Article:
There are two standards for labeling storage sizes: binary prefixes and decimal prefixes. Binary prefixes operate in powers of two and decimal prefixes in powers of ten. These are the standard data sizes expressed with both binary prefixes and decimal prefixes:

Binary prefixes

Decimal prefixes

Kibibyte (KiB)

Kilobyte (KB)

Mebibyte (MiB)

Megabyte (MB)

Gibibyte (GiB)

Gigabyte (GB)

Tebibyte (TiB)

Terabyte (TB)

Pebibyte (PiB)

Petabyte (PB)

Exbibyte (EiB)

Exabyte (GB)

Zebibyte (ZiB)

Zettabyte (ZB)

Yobibyte (YiB)

Yottabyte (YB)

Brobibyte (BiB) – not standardized, yet

Brontobyte (BB)

Since binary prefixes haven’t gained a lot of traction, you’ve probably only come into contact with the decimal prefixes. Despite the fact that the binary prefixes are more precise, decimal units are more common even in the IT field.

Binary (number in bytes) Decimal (number in bytes)
Kibibyte (KiB) = 1,024 (210) Kilobyte (KB) = 1,000 (103)
Mebibyte (MiB) = 1,048,576 (220) Megabyte (MB) = 1,000,000 (106)
Gibibyte (GiB) = 1,073,741,824 (230) Gigabyte (GB) = 1,000,000,000 (109)
Tebibyte (TiB) = 1,099,511,627,776 (240) Terabyte (TB) = 1,000,000,000,000 (1012)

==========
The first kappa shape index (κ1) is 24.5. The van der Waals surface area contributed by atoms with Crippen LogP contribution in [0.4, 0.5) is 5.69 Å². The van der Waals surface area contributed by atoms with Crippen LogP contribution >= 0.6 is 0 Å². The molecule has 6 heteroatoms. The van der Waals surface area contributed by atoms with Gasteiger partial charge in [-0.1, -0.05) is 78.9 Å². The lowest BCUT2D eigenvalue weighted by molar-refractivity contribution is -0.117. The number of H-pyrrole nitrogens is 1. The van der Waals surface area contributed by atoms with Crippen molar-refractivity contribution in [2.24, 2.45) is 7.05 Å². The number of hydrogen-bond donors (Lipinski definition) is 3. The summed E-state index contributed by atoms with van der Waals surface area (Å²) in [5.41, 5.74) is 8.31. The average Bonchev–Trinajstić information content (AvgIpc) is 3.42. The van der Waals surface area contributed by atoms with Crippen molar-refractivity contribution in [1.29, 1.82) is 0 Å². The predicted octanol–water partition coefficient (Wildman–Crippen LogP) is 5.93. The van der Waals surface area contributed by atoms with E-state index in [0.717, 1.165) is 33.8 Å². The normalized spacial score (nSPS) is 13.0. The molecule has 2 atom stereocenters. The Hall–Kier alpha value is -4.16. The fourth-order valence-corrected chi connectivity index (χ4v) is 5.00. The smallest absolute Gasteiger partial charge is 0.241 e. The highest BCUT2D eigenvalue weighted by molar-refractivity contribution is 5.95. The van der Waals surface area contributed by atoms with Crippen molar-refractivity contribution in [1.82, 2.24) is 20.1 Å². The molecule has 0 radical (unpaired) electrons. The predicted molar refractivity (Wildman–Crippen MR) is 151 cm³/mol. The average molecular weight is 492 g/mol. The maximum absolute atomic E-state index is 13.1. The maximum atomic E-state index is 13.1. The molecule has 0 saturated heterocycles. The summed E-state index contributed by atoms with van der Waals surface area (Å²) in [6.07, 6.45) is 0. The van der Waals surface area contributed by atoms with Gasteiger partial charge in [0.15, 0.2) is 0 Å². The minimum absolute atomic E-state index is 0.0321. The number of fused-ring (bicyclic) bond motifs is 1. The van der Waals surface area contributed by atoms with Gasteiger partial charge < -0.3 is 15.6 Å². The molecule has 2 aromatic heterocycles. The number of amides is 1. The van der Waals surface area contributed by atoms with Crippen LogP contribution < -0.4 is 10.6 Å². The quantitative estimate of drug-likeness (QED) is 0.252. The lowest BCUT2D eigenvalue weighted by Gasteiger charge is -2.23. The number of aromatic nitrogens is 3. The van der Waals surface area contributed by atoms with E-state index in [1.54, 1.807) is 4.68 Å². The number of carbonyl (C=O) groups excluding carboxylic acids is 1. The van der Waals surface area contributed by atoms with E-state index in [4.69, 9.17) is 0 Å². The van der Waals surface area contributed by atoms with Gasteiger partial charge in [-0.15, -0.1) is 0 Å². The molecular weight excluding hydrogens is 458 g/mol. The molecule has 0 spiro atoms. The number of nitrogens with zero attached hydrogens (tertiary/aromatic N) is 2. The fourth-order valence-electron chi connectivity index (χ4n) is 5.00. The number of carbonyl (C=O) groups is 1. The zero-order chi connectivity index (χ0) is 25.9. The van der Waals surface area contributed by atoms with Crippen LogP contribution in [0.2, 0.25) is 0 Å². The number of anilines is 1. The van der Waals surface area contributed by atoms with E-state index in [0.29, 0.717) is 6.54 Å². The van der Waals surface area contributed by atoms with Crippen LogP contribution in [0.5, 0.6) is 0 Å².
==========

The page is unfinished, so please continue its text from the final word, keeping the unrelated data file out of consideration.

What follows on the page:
Pebibyte (PiB) = 1,125,899,906,842,624 (250) Petabyte (PB) = 1,000,000,000,000,000 (1015)
Exbibyte (EiB) = 1,152,921,504,606,846,976 (260) Exabyte (GB) = 1,000,000,000,000,000,000 (1018)
Zebibyte (ZiB) = 1,180,591,620,717,411,303,424 (270) Zettabyte (ZB) = 1,000,000,000,000,000,000,000 (1021)
Yobibyte (YiB) = 1,208,925,819,614,629,174,706,176 (280) Yottabyte (YB) = 1,000,000,000,000,000,000,000,000 (1024)

The reason why the brontobyte doesn’t appear on either of these two lists is simple: It hasn’t yet been standardized as a unit of measurement for data. But it’s just a matter of time. The yottabyte, like the brontobyte, is also still a purely theoretical quantity of data and has already been standardized. The next theoretical level above the brontobyte could be gegobyte or geopbyte, which would correspond to 1,000 brontobytes or 1030 bytes.

In any case, the dimensions are enormous. In decimal notation, 1 brontobyte is 1,000,000,000,000,000,000,000,000,000 (1027) bytes. In binary notation, 1 “brobibyte” (not standardized, yet) is 1,237,940,039,285,380,274,899,124,224 (290) byte.